THE Sabbath was hallowed at the creation.
As ordained for man, it had its origin when "the morning stars sang together, and all
the sons of God shouted for joy." Job 38:7. Peace brooded over the world; for earth
was in harmony with heaven. "God saw everything that He had made, and, behold, it was
very good;" and He rested in the joy of His completed work. Gen. 1:31.
Because He had rested upon
the Sabbath, "God blessed the seventh day, and sanctified it,"--set it apart to
a holy use. He gave it to Adam as a day of rest. It was a memorial of the work of
creation, and thus a sign of God's power and His love. The Scripture says, "He hath
made His wonderful works to be remembered." "The things that are made,"
declare "the invisible things of Him since the creation of the world,"
"even His everlasting power and divinity." Gen. 2:3; Ps. 111:4; Rom. 1:20, R. V.
All things were created by
the Son of God. "In the beginning was the Word, and the Word was with God. . . . All
things were made by Him; and without Him was not anything made that was made." John
1: 1-3. And since the Sabbath is a memorial of the work of creation, it is a token of the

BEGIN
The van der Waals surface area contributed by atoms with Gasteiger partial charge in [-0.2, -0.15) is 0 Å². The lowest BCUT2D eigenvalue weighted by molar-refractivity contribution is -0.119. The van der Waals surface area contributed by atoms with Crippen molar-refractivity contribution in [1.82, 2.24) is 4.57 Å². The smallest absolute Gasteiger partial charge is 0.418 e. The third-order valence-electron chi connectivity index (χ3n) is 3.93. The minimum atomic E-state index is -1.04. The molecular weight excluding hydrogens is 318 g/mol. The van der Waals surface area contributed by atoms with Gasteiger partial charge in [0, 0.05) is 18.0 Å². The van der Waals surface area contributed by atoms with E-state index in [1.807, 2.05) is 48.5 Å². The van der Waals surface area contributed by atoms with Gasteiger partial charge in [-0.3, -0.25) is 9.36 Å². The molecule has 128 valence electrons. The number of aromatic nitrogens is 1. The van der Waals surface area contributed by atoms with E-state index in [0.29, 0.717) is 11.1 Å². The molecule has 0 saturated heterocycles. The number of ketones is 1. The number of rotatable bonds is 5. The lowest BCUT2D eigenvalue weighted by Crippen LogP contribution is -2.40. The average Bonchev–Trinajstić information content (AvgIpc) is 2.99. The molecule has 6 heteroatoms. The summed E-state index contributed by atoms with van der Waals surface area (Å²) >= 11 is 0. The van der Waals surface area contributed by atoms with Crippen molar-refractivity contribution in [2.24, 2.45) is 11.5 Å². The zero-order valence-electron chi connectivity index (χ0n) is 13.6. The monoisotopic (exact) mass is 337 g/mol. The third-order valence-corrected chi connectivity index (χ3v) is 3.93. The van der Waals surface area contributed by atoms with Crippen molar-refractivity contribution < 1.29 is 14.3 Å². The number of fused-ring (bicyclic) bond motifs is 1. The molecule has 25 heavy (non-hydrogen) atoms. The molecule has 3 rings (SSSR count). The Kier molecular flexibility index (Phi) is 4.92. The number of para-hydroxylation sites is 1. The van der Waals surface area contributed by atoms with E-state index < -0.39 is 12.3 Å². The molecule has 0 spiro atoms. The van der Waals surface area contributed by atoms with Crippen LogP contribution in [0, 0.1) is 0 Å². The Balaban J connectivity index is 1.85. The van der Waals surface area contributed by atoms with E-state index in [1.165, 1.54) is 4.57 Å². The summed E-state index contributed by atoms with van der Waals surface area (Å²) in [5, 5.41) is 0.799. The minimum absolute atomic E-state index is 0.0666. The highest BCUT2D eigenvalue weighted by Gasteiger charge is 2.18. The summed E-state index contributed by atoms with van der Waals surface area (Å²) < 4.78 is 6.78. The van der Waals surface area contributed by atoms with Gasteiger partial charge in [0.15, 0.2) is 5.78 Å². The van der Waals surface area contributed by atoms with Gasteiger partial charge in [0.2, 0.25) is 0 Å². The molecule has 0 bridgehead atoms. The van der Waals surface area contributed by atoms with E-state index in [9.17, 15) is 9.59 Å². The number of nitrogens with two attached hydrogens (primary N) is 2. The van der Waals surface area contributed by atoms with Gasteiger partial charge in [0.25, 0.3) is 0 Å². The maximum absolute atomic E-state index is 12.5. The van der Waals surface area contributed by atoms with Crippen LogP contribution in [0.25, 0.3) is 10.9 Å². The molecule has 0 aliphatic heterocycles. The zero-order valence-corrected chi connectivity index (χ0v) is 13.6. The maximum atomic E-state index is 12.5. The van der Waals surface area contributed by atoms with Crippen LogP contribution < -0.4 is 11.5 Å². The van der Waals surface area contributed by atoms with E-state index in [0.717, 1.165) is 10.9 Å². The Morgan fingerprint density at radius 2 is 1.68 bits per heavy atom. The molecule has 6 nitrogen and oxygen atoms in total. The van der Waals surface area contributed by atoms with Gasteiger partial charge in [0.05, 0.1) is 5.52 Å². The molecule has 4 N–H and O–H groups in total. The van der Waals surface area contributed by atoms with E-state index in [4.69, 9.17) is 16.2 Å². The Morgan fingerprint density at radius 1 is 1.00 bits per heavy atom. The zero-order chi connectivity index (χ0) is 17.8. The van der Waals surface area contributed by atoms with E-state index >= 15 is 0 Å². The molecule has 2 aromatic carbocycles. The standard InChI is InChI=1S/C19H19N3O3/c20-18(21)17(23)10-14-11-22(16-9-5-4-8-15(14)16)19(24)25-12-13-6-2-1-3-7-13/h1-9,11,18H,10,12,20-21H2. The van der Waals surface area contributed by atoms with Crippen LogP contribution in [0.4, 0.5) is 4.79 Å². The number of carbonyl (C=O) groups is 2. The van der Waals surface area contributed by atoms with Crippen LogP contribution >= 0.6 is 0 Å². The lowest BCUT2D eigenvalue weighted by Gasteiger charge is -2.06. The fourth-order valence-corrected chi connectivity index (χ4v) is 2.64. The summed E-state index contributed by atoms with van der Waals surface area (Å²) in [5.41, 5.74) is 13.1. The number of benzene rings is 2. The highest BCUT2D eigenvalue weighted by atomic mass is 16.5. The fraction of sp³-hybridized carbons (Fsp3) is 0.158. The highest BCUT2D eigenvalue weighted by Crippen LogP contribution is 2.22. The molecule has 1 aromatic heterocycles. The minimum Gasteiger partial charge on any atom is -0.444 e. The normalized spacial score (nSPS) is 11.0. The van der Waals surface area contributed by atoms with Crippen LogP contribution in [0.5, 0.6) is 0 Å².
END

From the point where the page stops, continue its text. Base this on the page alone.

love and power of Christ.
The Sabbath calls our
thoughts to nature, and brings us into communion with the Creator. In the song of the
bird, the sighing of the trees, and the music of the sea, we still may hear His voice who
with Adam in Eden in the cool of the day. And as we behold His power in nature we
find comfort, for the word that created all things is that which speaks life to the soul.
He "who commanded the light to shine out of darkness, hath shined in our hearts, to
give the light of the knowledge of the glory of God in the face of Jesus Christ." 2
It was this thought that
awoke the song,--
"Thou, Lord, hast made me glad through Thy work;
I will triumph in the works of Thy hands.
O Lord, how great are Thy works!
And Thy thoughts are very deep."
And the Holy Spirit through
the prophet Isaiah declares: "To whom then will ye liken God? or what likeness will
ye compare unto Him? . . . Have ye not known? have ye not heard? hath it not been told you
from the beginning? have ye not understood from the foundations of the earth? It is He
that sitteth upon the circle of the earth, and the inhabitants thereof are as
grasshoppers; that stretcheth out the heavens as a curtain, and spreadeth them out as a
tent to dwell in. . . . To whom then will ye liken Me, or shall I be equal? saith the Holy
One. Lift up your eyes on high, and behold who hath created these things, that bringeth
out their host by number: He calleth them all by names by the greatness of His might, for
that He is strong in power; not one faileth. Why sayest thou, O Jacob, and speakest, O
Israel, My way is hid from the Lord, and my judgment is passed over from my God? Hast thou
not known? hast thou not heard, that the everlasting God, the Lord, the Creator of the
ends of the earth, fainteth not, neither is weary? . . . He giveth power to the faint; and
to them that have no